A fun back country route. Just stay on the ridge as much as possible for the best climbing on the best granite.
Tuolumne Meadows backcountry. There are a few different methods for approaching Conness, but the trail(s) from Tioga Pass works...There's also a good way starting just west of Lembert Dome going up to Young Lakes...then it's cross country through to Conness creek, which if followed all the way to its source will land you in Roosevelt lake. Hiking southeast from here will get you into the vicinity of the West Ridge of Conness.
if you plan on roping up for the whole climb, just bring a regular rack...Most of the climb can be soloed or simul-climbed at easy albeit moderate 5th class high country climbing.
Pitch 1 - 2 of west ridge ( we simul-climbed thes...
Deron scoping out the start of the W Ridge
Miguel and Deron starting up
BETA PHOTO: A closer view of the "brushy gully in a cliffy sec...
checking out the sheer SW face (Harding Route)
Tristan on pitch 2 of the West ridge
almost to the summit
BETA PHOTO: Down climb from Summit of West Ridge, Mount Connes...
back down to the meadows
Looking down the west ridge
John Kaz up on the West Ridge of Conness, July 201...
BETA PHOTO: The correct approach notch can be seen in the midd...
John Kaz way up on the West Ridge of Conness, July...
Reaching the summit a bit late!
west ridge, conness
Up an exposed knife-edge along the West Ridge. 27...
start of Pitch 1, West ridge
Further up the West Ridge. 27 Aug 2011.
near the top of the West ridge
In alpine ventures, good to have someone along who...
Plenty of wind breaks if you want to sleep near su...
Up beautiful granite along ridgeline edge in breat...
higher up the west ridge,with view of the sheer fa...
Once on the summit, checking the peak's identifica...
BETA PHOTO: The saddle to the left of the peak and near the ce...
BETA PHOTO: Looking up the start of p1
BETA PHOTO: After Alpine Lake, follow the right-hand ridge to ...
Mary and Rico high up on the ridge
From: ABQ, NM
Feb 8, 2010
This can be tough to find from the back side, Tioga Pass. You have to stay more right than you would think.
If you do approach from the Saddlebag Lake area, as opposed to from Lembert Dome, you have the option to downclimb the North Ridge and hike out that way. It makes for a nice long day out in the back country.
Very nice views off the ridge, stay as close to it as possible.
Jul 12, 2011
At a slide show a few years back, Croft said that-- after his 9,000 foot, one-day Karakoram 5.11 route-- this was his favorite rock route. Jokes notwithstanding (Q: What is Peter Croft's favorite rock route? A: Whatever he's just climbed), you can see why.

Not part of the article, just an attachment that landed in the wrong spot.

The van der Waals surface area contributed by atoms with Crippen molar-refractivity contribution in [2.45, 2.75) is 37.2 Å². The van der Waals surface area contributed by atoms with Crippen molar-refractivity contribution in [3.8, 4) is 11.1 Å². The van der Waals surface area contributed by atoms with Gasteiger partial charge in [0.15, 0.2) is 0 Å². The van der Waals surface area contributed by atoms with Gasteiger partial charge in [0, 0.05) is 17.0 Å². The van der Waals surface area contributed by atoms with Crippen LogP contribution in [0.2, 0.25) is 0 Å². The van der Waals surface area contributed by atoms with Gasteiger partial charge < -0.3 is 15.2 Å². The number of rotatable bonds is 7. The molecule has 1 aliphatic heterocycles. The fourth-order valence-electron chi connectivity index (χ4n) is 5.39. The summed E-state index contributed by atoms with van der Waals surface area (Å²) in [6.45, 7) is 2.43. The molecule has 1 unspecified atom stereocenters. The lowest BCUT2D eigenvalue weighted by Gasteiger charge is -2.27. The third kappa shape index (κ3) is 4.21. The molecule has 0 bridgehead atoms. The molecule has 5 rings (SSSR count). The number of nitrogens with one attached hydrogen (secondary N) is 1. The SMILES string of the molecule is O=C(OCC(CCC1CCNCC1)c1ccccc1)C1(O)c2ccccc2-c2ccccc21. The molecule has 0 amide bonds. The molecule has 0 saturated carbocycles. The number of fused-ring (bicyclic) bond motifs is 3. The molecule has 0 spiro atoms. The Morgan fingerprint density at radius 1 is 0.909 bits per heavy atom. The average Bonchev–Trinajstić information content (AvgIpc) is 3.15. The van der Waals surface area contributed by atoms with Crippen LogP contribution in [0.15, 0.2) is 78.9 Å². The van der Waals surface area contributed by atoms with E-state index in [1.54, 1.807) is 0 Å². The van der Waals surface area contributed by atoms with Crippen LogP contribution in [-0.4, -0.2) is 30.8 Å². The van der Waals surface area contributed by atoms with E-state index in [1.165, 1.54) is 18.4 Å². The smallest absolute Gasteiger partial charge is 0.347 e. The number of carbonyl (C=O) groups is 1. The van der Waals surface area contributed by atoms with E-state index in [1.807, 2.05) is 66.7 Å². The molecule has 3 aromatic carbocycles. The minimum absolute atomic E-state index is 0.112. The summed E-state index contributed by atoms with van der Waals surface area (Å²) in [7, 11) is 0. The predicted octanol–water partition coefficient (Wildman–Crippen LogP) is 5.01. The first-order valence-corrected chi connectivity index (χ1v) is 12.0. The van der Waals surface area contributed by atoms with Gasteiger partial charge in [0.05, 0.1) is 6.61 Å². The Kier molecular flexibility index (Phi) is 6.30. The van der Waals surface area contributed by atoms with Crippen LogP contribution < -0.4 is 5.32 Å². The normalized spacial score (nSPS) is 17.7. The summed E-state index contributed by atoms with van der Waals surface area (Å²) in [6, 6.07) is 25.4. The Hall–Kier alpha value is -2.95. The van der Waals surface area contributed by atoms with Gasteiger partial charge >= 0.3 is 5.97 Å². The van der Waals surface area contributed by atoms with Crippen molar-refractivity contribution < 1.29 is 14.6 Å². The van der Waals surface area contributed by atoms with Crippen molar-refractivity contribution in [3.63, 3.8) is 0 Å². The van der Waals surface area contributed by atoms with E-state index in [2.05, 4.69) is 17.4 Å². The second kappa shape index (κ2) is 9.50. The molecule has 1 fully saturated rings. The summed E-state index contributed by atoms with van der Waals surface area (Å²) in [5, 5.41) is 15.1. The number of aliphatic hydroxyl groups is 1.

This is the best alpine rock route at its grade (and one of the best at ANY grade) I have done. You can EASILY free-solo it: there is one dicey section (the rock bridge) which is exposed, but easy; the rest is a 5.6 ladder on impeccable rock, a billion solid incut holds, and good cracks. Loads of places to stop and admire the view. Then you top out, and look waaaaay down into the Valley, and feel all bad-assed up there at 13,000 feet.
We were going to do the Harding route, but my partner didn't feel up to it. So, instead of going back by upclimbing the choss approach, we did the West Ridge...and it was so good that we didn't put our harneses on, just simul-soloed the whole thing, massive shit-eating grins on our faces...it was so good we didn't want to stop.
|By Simon Thompson|
From: New Paltz, NY
Nov 8, 2011
rating: 5.6 4c 14 V S 4b
We had to bail after 4 pitches but they were great. As you gain the ridge, try to stay as close as possible to climbers' left. This is where the classic climbing is, including stellar parallel cracks and wicked exposure on the ridge proper. We climbed 4 pitches and bailed down the gully to climber's right dude to extremely high winds. We made 4 rappels using a 70m rope. I believe we rappeled very close to where the guidebook's description of the route goes.
|By Al Peery|
Apr 6, 2012
This is my favorite alpine solo climbing! Great views, exposure and so much fun!
I use the North Ridge to access the West Ridge for a full day of ridge running. I often find loose rock sections downclimbing the first rappel on the North ridge, but downclimbing the blocks on the second rappel is more solid than it looks.